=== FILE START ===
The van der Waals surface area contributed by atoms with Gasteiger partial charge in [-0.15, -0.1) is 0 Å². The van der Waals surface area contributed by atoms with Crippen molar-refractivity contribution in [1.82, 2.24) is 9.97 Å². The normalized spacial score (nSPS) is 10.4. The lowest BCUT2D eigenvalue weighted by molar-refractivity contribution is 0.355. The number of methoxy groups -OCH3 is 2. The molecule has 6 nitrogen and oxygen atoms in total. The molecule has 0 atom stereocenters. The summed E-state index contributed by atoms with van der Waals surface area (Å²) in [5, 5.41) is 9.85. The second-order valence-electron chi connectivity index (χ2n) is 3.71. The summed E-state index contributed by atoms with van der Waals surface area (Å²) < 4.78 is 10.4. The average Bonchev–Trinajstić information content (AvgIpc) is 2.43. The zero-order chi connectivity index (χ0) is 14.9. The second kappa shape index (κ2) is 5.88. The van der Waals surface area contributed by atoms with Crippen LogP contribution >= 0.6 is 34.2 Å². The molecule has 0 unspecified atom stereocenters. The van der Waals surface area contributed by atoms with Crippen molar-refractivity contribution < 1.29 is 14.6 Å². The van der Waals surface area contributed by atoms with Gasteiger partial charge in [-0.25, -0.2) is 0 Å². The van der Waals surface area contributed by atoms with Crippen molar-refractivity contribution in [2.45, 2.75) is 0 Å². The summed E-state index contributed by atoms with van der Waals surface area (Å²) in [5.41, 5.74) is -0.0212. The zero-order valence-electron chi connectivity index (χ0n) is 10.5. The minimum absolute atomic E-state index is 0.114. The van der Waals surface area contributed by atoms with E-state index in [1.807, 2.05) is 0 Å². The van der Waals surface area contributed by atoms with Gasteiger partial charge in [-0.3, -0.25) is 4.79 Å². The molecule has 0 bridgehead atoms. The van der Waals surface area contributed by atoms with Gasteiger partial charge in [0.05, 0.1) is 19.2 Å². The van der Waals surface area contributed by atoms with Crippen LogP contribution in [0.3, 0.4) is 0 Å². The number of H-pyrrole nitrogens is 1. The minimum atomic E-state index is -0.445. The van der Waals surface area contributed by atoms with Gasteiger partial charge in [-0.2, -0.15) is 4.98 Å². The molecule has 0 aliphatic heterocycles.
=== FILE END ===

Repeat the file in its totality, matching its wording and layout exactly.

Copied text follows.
The van der Waals surface area contributed by atoms with Gasteiger partial charge in [-0.15, -0.1) is 0 Å². The van der Waals surface area contributed by atoms with Crippen molar-refractivity contribution in [1.82, 2.24) is 9.97 Å². The normalized spacial score (nSPS) is 10.4. The lowest BCUT2D eigenvalue weighted by molar-refractivity contribution is 0.355. The number of methoxy groups -OCH3 is 2. The molecule has 6 nitrogen and oxygen atoms in total. The molecule has 0 atom stereocenters. The summed E-state index contributed by atoms with van der Waals surface area (Å²) in [5, 5.41) is 9.85. The second-order valence-electron chi connectivity index (χ2n) is 3.71. The summed E-state index contributed by atoms with van der Waals surface area (Å²) < 4.78 is 10.4. The average Bonchev–Trinajstić information content (AvgIpc) is 2.43. The zero-order chi connectivity index (χ0) is 14.9. The second kappa shape index (κ2) is 5.88. The van der Waals surface area contributed by atoms with Crippen LogP contribution >= 0.6 is 34.2 Å². The molecule has 0 unspecified atom stereocenters. The van der Waals surface area contributed by atoms with Crippen molar-refractivity contribution < 1.29 is 14.6 Å². The van der Waals surface area contributed by atoms with Gasteiger partial charge in [-0.25, -0.2) is 0 Å². The van der Waals surface area contributed by atoms with Crippen molar-refractivity contribution in [2.45, 2.75) is 0 Å². The summed E-state index contributed by atoms with van der Waals surface area (Å²) in [5.41, 5.74) is -0.0212. The zero-order valence-electron chi connectivity index (χ0n) is 10.5. The minimum absolute atomic E-state index is 0.114. The van der Waals surface area contributed by atoms with E-state index in [1.807, 2.05) is 0 Å². The van der Waals surface area contributed by atoms with Gasteiger partial charge in [-0.3, -0.25) is 4.79 Å². The molecule has 0 bridgehead atoms. The van der Waals surface area contributed by atoms with Gasteiger partial charge in [0.05, 0.1) is 19.2 Å². The van der Waals surface area contributed by atoms with Crippen LogP contribution in [0.3, 0.4) is 0 Å². The number of H-pyrrole nitrogens is 1. The minimum atomic E-state index is -0.445. The van der Waals surface area contributed by atoms with Gasteiger partial charge in [-0.2, -0.15) is 4.98 Å². The molecule has 0 aliphatic heterocycles.